by Amy Pimer
Anyone who has ever been through the public school system knows that the quality of teachers ranges from inspiring to abysmal. There are teachers who bring out the best in their students and always put in the extra mile, while there are others who get away with the most ridiculous things. A question often asked, by parents and students alike, is why the horrible teachers are still teaching. Many times the answer is tenure.
Teacher tenure “provides job security for teachers who have successfully completed a probationary period. The purpose is to protect outstanding teachers from being fired for non-educational issues including personal beliefs, personality conflicts with administrators or school board members, etc.” Tenure creates a paradox for the approximate “2.3 million public school teachers in the U.S.” who have tenure because it yields “academic freedom plus job security,” but also “protects incompetent teachers from being fired.” Tenure was applied to teaching positions towards the end of the nineteenth-century and was a response to teachers demanding “protection from parents and administrators who would try to dictate lesson plans or exclude controversial materials like Huck Finn from reading lists.” This demand eventually lead to roughly 10,000 teachers coming together in 1887 for the first conference of the National Educator’s Association, with tenure as the main focus of the event.
The purpose and support of teacher tenure is not without merit; however, it does not mean that the system is perfect. One of the major pitfalls of tenure is how difficult it makes it to fire teachers who are no longer good teachers. For example, in “Connecticut [a] teacher received a mere 30-day suspension for helping students cheat on a standardized test . . . [and] a Florida teacher remained in the classroom for a year despite incidents in which she threw books at her students.” In New York, a teacher with tenure is “entitled to due process rights under Section 3020a of the state Education Law.” This law entitles teachers to a hearing before charges are brought, and suspension with pay until the hearing occurs. With the pros and cons of “teacher tenure” in the balance, where does it currently stand?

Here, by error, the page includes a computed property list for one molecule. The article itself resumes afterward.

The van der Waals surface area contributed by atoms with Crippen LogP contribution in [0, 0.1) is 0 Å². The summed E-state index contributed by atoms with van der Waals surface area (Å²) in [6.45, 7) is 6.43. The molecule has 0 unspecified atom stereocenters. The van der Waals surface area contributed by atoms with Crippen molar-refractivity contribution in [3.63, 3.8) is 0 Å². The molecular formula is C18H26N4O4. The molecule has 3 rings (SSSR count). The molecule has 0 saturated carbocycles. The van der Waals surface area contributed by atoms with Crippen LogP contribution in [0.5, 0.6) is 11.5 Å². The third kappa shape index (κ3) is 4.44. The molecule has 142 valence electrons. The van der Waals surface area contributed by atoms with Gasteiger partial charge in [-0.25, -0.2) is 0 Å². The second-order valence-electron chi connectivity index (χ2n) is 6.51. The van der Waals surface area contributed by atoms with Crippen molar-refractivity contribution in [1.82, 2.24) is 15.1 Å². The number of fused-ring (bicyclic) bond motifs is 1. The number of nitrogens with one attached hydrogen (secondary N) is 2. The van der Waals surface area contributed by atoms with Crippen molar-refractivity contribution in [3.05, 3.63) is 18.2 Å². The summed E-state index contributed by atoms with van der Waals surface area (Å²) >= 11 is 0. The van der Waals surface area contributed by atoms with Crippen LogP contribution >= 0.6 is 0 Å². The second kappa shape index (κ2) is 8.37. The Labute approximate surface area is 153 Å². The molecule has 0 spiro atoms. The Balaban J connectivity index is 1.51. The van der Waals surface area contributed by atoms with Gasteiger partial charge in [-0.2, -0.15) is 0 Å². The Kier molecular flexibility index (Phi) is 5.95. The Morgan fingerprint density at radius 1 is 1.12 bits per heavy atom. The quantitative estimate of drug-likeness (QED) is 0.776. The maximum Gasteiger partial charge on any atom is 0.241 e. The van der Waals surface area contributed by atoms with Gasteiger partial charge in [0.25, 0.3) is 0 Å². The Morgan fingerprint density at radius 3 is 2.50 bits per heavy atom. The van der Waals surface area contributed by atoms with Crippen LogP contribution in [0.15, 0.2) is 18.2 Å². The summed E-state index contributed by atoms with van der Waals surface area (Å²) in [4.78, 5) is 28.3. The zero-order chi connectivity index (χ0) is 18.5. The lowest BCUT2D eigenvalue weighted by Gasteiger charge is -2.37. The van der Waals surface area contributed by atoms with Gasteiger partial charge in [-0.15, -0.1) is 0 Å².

Courts have begun the process of following some states that have already gotten rid of tenure. Recently in California, a judged ruled, much to the dismay of teachers unions, “that teacher tenure laws deprived students of their right to an education under the State Constitution and violated their civil rights.” While the decision of the court has the support of Education Secretary Arne Duncan, this case is likely far from over, with the teachers’ union planning to appeal. Parties on both sides of the “v.” agree that there are a large amount of “grossly ineffective teachers,” but is taking away tenure going to be the solution? The lawyers representing the teachers’ unions in these cases emphasize that tenure protects the good teachers and that taking away tenure is not going to fix the problems within the school system such as “social and economic inequalities.”
California is not the only state looking to examine its tenure policy, as this issue was just heard in New York. On Thursday, March 12, 2015, Justice Philip G. Minardo in Staten Island, NY, denied city and union officials’ motion to dismiss, allowing the suit challenging the constitutionality of teacher tenure to proceed. The suit was filed last year and “contends that teacher tenure and discipline policies deprive children of their right to a ‘sound basic education.’” The parents’ goal in this lawsuit is to obtain access to information regarding teaching quality and how that quality affects student success. The response of the Federation of Teachers to this ruling is the same as that in California; they plan to appeal the decision.
As the New York judicial system prepares to hear arguments on the issue regarding teacher tenure, there is no way to predict how it will turn out. However, if the court rules in a similar way to the court in California, it is possible that other states will follow suit and it will be an uphill battle for teachers unions to maintain tenure for their members.
 Derick Meador, What is Teacher Tenure?, about education, http://teaching.about.com/od/pd/a/Teacher-Tenure.htm (last visited Mar. 12, 2015) (noting that these laws vary by state, but are generally similar in the fact that they provide job security).
 M.J. Stephey, A Brief History of Tenure, TIME (Nov. 17, 2008), http://content.time.com/time/nation/article/0,8599,1859505,00.html.
 See id.
 See id.
 See N.Y. Educ. Law § 3020-a(2) (Consol. 2014) (noting that this list is not exhaustive, and more due process rights are included throughout statute).
 See Jennifer Medina, Judge Rejects Teacher Tenure for California, N.Y. Times, June 10, 2010, at A1, available at http://www.nytimes.com/2014/06/11/us/california-teacher-tenure-laws-ruled-unconstitutional.html.
 See id.
 See id.
 Elizabeth A. Harris, Staten Island Judge Allows Suit on Teacher to Proceed, N.Y. Times, Mar. 12, 2015, at A26, available at http://www.nytimes.com/2015/03/13/nyregion/si-judge-allows-suit-on-teacher-tenure-to-proceed.html?_r=0.
 See id.
 Id.; Medina, supra note 9.